Creativity Accounting

“I have always tried to show why art has to do with life. Only from art can a new concept of economics be formed, in terms of human need, not in the sense of use and consumption, politics and property, but above all in terms of the production of spiritual goods,” said the artist Joseph Beuys.

Innovation and creativity are entwined.  Yet, while innovation is seen as a business imperative, creativity tends to be distrusted. This is unhelpful as creativity is at the heart of innovation.  You can wear a suit and still be creative. Ask Gilbert and George.

Take inspiration from the world of cuisine and Ferran Adrià, creator of El Bulli (once rated as the world’s best restaurant): “Often, people give speeches about what creativity is all about without having any new ideas. We must have ideas. It could be that sometimes very simple things we do are taken as innovative and creative. When we talk about innovation, what is important about innovation is the consequence of it. For example, this is a chair. Whoever invented the chair originally made something very innovative. There have been many different chairs since with some little changes here and there that are not so much of an innovation. Until someone comes and invents a different purpose for a chair, the innovation has very little consequence.”

Adrià goes on to explain that his own innovation is “probably linked to something very simple: I ask myself the reason why we eat what we eat. Food is something we’ve always had. There are things that are right, things that are wrong, things that can improve.”

Adrià says that he constantly asks himself “why things are as they are.” After all, he adds, “inspiration is about the same thing for everyone: it’s about life. But what I mean by that is that life is what empowers everybody everywhere. Life is what inspires us: this interview, being at the airport, an art exhibition, watching television … everything inspires. It’s about seeing what others don’t — because it’s all there.”

For all this, the reality remains that business and creativity remain uncomfortable bedfellows. Indeed, creative is often a pejorative term in business—think of “creative accounting” or the broad-brush distrust of “creatives” in many organizations. The stereotypical corporate world is full of buttoned-up suits and left-brained rational decision makers, whereas the world we associate with creative endeavors is populated with undisciplined, scruffily clad, right-brained mavericks It is the seeming disconnect between creativity and business that makes innovation so difficult for companies (especially large companies) to understand and manage. Yet, manage it they must.

First the case for creativity.  London Business School’s Costas Markides argues that creative thinking leads to strategic innovation — the breakthroughs that can separate winning strategists from also-rans. Creativity in this context, Markides writes in his book, All the Right Moves, means “examining an issue from a variety of angles and experimenting with new ideas”.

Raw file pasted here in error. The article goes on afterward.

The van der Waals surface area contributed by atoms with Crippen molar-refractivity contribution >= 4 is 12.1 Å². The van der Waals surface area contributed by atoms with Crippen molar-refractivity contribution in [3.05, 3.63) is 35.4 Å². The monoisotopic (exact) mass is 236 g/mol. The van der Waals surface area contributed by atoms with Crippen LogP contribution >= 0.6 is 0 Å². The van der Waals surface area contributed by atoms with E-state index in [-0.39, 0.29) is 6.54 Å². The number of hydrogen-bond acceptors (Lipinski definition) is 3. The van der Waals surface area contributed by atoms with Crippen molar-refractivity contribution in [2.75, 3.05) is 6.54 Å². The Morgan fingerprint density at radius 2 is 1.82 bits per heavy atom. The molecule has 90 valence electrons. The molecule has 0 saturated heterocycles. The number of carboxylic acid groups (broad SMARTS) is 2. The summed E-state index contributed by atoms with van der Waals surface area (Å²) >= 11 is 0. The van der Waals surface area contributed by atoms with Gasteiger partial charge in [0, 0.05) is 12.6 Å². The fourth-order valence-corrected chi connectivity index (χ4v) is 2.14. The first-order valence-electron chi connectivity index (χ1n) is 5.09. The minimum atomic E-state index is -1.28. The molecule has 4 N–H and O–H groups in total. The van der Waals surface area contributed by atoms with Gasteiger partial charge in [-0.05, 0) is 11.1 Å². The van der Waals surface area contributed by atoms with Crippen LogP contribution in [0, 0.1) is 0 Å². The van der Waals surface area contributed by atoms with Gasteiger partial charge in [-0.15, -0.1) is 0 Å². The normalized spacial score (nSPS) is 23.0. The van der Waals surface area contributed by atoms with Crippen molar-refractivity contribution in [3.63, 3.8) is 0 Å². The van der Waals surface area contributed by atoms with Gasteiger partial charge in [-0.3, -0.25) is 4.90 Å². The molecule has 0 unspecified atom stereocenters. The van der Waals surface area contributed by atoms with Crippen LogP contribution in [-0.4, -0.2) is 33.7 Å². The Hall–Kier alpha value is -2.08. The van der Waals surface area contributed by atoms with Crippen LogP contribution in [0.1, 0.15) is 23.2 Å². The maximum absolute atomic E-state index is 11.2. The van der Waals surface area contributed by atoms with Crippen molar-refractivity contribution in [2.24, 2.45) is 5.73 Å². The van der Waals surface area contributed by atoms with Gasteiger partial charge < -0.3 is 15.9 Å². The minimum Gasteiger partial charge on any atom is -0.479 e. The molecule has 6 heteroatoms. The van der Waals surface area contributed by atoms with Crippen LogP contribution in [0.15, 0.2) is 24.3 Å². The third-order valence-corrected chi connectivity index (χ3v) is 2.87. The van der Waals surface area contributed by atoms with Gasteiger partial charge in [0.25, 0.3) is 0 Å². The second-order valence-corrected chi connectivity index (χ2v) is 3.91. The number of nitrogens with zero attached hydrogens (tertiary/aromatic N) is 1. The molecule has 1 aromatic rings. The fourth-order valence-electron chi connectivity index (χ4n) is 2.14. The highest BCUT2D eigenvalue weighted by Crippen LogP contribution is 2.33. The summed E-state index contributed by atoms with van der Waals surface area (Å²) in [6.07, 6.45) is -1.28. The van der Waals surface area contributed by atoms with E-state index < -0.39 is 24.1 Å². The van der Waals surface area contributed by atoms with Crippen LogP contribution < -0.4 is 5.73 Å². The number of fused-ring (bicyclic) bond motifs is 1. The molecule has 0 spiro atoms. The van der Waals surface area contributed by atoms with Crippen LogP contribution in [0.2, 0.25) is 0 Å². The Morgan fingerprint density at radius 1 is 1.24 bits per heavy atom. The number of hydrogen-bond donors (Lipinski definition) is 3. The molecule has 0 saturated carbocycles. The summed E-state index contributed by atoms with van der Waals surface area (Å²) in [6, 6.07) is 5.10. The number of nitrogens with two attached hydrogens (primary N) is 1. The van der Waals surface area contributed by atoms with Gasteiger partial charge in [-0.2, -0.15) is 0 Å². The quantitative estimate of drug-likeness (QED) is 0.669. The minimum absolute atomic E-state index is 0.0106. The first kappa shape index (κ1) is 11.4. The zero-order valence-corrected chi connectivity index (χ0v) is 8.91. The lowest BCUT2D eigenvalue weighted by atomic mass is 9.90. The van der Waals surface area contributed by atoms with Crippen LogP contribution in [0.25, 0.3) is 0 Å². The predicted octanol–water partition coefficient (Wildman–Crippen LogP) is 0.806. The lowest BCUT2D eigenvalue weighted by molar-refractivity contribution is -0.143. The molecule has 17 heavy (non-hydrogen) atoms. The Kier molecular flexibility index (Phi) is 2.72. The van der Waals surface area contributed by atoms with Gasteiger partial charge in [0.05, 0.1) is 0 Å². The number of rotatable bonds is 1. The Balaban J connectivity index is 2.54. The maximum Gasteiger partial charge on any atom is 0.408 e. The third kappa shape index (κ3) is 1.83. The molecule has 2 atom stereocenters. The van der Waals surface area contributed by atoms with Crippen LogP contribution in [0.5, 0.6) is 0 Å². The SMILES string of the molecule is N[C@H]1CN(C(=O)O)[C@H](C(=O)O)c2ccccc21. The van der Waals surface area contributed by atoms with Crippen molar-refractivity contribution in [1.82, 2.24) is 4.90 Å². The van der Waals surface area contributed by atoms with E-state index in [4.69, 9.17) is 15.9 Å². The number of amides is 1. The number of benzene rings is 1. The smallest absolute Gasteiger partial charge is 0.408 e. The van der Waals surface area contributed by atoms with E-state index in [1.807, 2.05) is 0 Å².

As Markides views strategic innovation, creativity doesn’t end after developing strategy. Rather, it extends into deployment, such that managers focus on “what competencies to develop and what organizational context to create so as to facilitate the implementation of its strategy.” But even then, “the firm is still not done with strategy,” because strategy must be integrated into the organizational environment — culture, incentives, structure and people — that support strategic choices. “The real challenge is to develop the individual pieces and then put them together in such a way that they support and complement each other, on one hand, while they collectively support and promote the chosen strategy on the other.”

Another perspective on the role of creativity comes from Jonothan Neelands, professor of creative education at the United Kingdom’s Warwick Business School: “Creativity and doing things differently are, if not identical, then nearly synonymous. Doing things differently suggests a more creative approach to the world of business, but it is also a recognition that we cannot in any sphere of our lives continue as if we are not facing political, economic, social, and environmental crises that may engulf us. We are being battered by Schumpeter’s now constant gale.”

To some extent, creativity will always retain an elusive aura.  It cannot be easily systematized or even understood.  But, there is a positive side, according to Tuck Business School’s Vijay Govindarajan: “Innovation has two components. One side of innovation is ideas, creativity. Perhaps that is difficult to teach, since creativity may well be something that is an art, something that you are born with, although there are some people who say that you can also structure the process, so that you can become more creative. But the bulk of innovation is commercializing creativity, and commercializing creativity can be taught because there is a disciplined process by which you can take an idea and make it into a big business. Therefore, that part actually can be taught. Innovation can be taught.”

Indeed, there is a burgeoning industry encouraging and enabling executives to discover and then nurture their creative sides.  Creative construction is the mainspring of the creative destruction markets demand.


Jean-Paul Jouary, Ferran Adrià and El Bulli, Andre Deutsch, 2013

This was originally published in What we mean when we talk about innovation by Stuart Crainer and Des Dearlove (Infinite Ideas, 2016).

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